Designing a flyer for a one-man show is not the easiest process unless you really like your own face. I’m not entirely satisfied with mine, although I’ve become quite used to it.
The finest marketing minds in the world have told me, “Richard, what really sells a story about love and sweets is a geeky-looking short-sighted man surrounded by sweets (not to scale).” The flyers are sitting underneath the table as I write. Five thousand small pictures of my face. A strange thing to wake up to. I wonder if the Queen feels this way about stamps?
But the real test is whether other people like it. After all, I’ll be coming to the show no matter what the flyer’s like.
Nobody knows who I am here. Edinburgh rewards people who build up a profile and I have no profile whatsoever. So very few people are going to come to the show unless I go out flyering.
No one enjoys flyering, but it’s necessary – and more than that, it’s part of what makes this festival special – a place where a performer with no track record, who no one’s heard of, can put on a show and get (some) people to watch them. If I hired a theatre in London for a month, no one would come. (My Mum might, but she’s pretty busy). Here in Edinburgh, people are prepared to take a chance on something new.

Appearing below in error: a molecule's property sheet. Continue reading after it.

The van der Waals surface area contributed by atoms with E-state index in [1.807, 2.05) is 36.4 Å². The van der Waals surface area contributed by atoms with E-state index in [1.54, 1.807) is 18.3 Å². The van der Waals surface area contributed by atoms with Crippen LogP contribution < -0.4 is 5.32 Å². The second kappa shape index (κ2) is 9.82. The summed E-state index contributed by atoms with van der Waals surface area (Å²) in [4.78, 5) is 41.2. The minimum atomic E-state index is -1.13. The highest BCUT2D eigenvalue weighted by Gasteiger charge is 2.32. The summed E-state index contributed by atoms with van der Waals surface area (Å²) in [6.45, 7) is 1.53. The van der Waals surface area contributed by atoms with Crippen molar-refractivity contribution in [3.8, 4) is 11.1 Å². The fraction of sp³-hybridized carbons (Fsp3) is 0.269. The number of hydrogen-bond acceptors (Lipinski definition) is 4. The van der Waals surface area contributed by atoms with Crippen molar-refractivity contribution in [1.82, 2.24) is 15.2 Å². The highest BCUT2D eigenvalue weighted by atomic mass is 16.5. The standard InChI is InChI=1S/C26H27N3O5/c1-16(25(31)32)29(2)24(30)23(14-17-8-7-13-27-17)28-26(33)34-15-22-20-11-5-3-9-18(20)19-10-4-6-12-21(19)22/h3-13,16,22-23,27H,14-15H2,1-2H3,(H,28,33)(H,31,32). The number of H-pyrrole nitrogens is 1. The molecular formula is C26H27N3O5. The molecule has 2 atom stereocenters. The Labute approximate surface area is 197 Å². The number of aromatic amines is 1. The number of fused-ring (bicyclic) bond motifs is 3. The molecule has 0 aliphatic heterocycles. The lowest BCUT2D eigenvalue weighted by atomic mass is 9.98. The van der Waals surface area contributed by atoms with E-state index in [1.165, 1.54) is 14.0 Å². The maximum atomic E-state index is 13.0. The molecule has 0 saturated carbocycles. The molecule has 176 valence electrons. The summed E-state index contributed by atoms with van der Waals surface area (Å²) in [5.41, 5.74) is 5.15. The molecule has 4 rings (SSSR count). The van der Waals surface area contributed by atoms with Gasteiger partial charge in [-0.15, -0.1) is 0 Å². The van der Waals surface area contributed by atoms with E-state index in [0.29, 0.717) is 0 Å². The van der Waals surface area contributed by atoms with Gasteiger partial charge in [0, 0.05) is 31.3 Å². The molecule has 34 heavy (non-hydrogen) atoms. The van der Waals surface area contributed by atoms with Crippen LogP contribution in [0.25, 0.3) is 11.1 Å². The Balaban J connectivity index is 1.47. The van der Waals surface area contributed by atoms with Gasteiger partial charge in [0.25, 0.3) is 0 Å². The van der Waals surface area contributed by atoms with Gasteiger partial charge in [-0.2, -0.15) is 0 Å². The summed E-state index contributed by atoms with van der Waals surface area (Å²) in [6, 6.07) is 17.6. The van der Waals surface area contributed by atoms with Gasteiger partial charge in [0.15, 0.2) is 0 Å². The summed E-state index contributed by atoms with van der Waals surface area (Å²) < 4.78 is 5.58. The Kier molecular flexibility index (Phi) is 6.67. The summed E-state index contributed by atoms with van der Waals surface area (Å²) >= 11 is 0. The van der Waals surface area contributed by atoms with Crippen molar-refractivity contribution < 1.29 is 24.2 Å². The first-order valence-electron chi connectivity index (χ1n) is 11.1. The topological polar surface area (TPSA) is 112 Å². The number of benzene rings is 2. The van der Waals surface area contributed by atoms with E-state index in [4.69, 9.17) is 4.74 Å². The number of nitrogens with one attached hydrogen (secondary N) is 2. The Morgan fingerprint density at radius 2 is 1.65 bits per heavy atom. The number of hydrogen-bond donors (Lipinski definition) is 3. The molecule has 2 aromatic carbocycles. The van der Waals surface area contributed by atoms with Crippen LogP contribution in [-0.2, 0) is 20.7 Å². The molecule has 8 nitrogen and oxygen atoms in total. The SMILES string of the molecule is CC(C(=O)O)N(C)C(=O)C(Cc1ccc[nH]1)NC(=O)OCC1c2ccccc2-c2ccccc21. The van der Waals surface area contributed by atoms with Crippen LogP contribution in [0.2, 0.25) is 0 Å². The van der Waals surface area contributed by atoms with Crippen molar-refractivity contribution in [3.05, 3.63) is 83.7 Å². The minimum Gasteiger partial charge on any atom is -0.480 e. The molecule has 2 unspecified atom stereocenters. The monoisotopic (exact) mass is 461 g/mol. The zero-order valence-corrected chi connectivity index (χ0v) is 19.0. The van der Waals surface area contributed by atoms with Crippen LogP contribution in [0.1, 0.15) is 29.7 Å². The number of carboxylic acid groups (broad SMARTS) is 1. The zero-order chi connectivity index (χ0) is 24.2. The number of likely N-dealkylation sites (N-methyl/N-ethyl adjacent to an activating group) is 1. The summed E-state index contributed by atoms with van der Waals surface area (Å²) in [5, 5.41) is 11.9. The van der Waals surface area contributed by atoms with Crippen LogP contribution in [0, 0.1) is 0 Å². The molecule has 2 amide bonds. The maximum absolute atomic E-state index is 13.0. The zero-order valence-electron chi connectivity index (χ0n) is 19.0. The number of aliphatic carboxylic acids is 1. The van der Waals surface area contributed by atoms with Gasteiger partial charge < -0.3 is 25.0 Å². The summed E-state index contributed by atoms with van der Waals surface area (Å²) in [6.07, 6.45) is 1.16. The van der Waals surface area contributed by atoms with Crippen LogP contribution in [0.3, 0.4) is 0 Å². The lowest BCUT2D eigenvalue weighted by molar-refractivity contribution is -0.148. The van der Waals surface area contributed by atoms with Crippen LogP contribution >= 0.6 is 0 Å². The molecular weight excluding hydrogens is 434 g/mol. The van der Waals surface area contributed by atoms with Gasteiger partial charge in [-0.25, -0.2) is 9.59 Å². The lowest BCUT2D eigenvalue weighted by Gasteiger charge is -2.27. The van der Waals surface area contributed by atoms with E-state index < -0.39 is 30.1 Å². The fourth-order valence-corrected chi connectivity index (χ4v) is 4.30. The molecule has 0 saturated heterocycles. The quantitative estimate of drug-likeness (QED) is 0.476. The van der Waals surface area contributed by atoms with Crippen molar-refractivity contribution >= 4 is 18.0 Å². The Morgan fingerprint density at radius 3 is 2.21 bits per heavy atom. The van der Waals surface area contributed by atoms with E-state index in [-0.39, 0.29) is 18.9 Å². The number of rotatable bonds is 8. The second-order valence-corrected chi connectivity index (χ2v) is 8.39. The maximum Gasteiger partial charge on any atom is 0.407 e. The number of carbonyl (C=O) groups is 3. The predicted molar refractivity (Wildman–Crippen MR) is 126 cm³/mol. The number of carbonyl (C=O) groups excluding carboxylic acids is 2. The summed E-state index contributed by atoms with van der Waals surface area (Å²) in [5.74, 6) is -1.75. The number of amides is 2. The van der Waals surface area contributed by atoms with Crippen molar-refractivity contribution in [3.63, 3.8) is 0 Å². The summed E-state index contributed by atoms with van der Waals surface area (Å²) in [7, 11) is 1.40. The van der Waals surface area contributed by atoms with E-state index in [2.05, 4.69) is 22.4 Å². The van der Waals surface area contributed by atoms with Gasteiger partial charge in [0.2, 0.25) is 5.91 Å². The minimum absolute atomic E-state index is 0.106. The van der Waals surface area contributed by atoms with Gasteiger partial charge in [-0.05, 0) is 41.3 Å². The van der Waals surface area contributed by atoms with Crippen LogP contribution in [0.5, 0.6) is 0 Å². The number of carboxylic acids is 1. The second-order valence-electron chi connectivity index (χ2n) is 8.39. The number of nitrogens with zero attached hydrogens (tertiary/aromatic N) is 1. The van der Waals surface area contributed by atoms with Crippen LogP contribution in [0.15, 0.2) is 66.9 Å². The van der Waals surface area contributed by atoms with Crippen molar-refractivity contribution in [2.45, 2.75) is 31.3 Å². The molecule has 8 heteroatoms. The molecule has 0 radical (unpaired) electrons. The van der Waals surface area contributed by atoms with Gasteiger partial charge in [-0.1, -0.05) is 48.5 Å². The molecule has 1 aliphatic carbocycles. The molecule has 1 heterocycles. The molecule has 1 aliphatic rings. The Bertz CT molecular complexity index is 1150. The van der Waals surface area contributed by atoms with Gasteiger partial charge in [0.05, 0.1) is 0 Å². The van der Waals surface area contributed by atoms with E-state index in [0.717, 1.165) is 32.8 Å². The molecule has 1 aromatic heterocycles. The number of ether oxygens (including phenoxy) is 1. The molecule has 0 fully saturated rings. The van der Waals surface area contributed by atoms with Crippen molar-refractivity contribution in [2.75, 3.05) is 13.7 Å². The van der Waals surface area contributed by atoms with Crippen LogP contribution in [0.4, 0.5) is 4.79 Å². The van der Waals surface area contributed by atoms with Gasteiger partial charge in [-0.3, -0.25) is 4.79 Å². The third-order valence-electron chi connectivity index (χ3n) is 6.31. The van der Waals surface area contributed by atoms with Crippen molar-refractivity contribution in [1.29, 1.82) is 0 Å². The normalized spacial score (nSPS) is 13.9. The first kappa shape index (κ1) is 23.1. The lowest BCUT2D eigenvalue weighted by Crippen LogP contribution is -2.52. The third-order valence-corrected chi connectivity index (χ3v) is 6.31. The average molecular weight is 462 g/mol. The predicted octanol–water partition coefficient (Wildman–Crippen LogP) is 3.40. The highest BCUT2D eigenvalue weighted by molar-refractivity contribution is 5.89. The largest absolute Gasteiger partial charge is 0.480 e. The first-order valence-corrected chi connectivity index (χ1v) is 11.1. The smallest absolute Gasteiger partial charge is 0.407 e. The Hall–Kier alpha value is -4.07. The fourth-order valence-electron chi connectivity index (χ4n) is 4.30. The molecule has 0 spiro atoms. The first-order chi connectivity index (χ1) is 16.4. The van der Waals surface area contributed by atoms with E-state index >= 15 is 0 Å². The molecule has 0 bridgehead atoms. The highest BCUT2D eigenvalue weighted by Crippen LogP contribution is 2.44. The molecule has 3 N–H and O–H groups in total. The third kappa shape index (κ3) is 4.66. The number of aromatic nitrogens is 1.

On the downside, some of the shows aren’t that good. But on the upside, the lack of creative structure, of dramaturgy, of control – this is an entirely entrepreneurial festival where anyone can put a show on, somewhere, if they can raise the money to pay for it – can produce shows of breathtaking originality and beautiful weirdness. Pieces that can be stranger or braver or more eccentric than might be commissioned by more established routes. And that’s the magic of the Fringe. You might be among the first to see something like Little Bulb’s first show. And you might spend fifty minutes watching a man making ghost noises on his own face.
Flyering can get you down – people are fed up with hundreds of performers getting in their face, they can be rude, or simply not interested in your show. But what we’re asking of them is a big thing:
Please sit down in a hot room for an hour and listen to a complete stranger while paying them ten pounds.
- of course it’s hard to get their attention. We’re asking a lot of our audience.
Back to publicity. How’s it working out for me, so far? The morning of day one we had no tickets sold for the first preview. I stood outside the Fringe Office for two hours and we sold twelve. Not too shabby for the opening show. The audience got rapidly bigger for the next two days – here’s a picture of our queue. We had a queue!
And we had an audience:
Today, it was down to six. A few more with Pleasance passes, but not a lot more. It’s disappointing. You put a lot of time and heart and soul into making a piece and no one wants to come. So what to do?
All you can do is perform the show as well as you can. And today was a good show, and when I was flyering this afternoon three people stopped me to say how much they’d enjoyed yesterday’s performance. They were very enthusiastic - they even wanted to know how many words the script was. I couldn't tell them, so they gave me their email address so I can email them the answer. (It is eight thousand, two hundred and nineteen words long. With slight variations day on day).
Tomorrow, it’s back on the Mile. Trying to persuade people to watch a stranger tell a story. To try something new. While I hand them a small picture of my face.
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